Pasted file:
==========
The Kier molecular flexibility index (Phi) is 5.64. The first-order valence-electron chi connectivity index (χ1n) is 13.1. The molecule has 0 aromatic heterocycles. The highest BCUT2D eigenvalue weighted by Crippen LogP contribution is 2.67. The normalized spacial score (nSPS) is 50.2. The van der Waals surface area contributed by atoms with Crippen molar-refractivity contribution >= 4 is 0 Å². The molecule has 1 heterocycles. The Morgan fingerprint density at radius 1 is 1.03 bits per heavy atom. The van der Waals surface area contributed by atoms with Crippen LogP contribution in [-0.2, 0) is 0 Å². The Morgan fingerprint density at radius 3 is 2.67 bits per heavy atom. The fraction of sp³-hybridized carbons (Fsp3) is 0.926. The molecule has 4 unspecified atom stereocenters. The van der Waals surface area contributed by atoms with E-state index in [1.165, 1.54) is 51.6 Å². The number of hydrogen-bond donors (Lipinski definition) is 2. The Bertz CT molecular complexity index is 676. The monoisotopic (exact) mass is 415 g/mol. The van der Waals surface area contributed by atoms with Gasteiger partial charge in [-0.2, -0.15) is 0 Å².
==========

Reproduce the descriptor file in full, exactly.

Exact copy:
The Kier molecular flexibility index (Phi) is 5.64. The first-order valence-electron chi connectivity index (χ1n) is 13.1. The molecule has 0 aromatic heterocycles. The highest BCUT2D eigenvalue weighted by Crippen LogP contribution is 2.67. The normalized spacial score (nSPS) is 50.2. The van der Waals surface area contributed by atoms with Crippen molar-refractivity contribution >= 4 is 0 Å². The molecule has 1 heterocycles. The Morgan fingerprint density at radius 1 is 1.03 bits per heavy atom. The van der Waals surface area contributed by atoms with Crippen LogP contribution in [-0.2, 0) is 0 Å². The Morgan fingerprint density at radius 3 is 2.67 bits per heavy atom. The fraction of sp³-hybridized carbons (Fsp3) is 0.926. The molecule has 4 unspecified atom stereocenters. The van der Waals surface area contributed by atoms with E-state index in [1.165, 1.54) is 51.6 Å². The number of hydrogen-bond donors (Lipinski definition) is 2. The Bertz CT molecular complexity index is 676. The monoisotopic (exact) mass is 415 g/mol. The van der Waals surface area contributed by atoms with Gasteiger partial charge in [-0.2, -0.15) is 0 Å².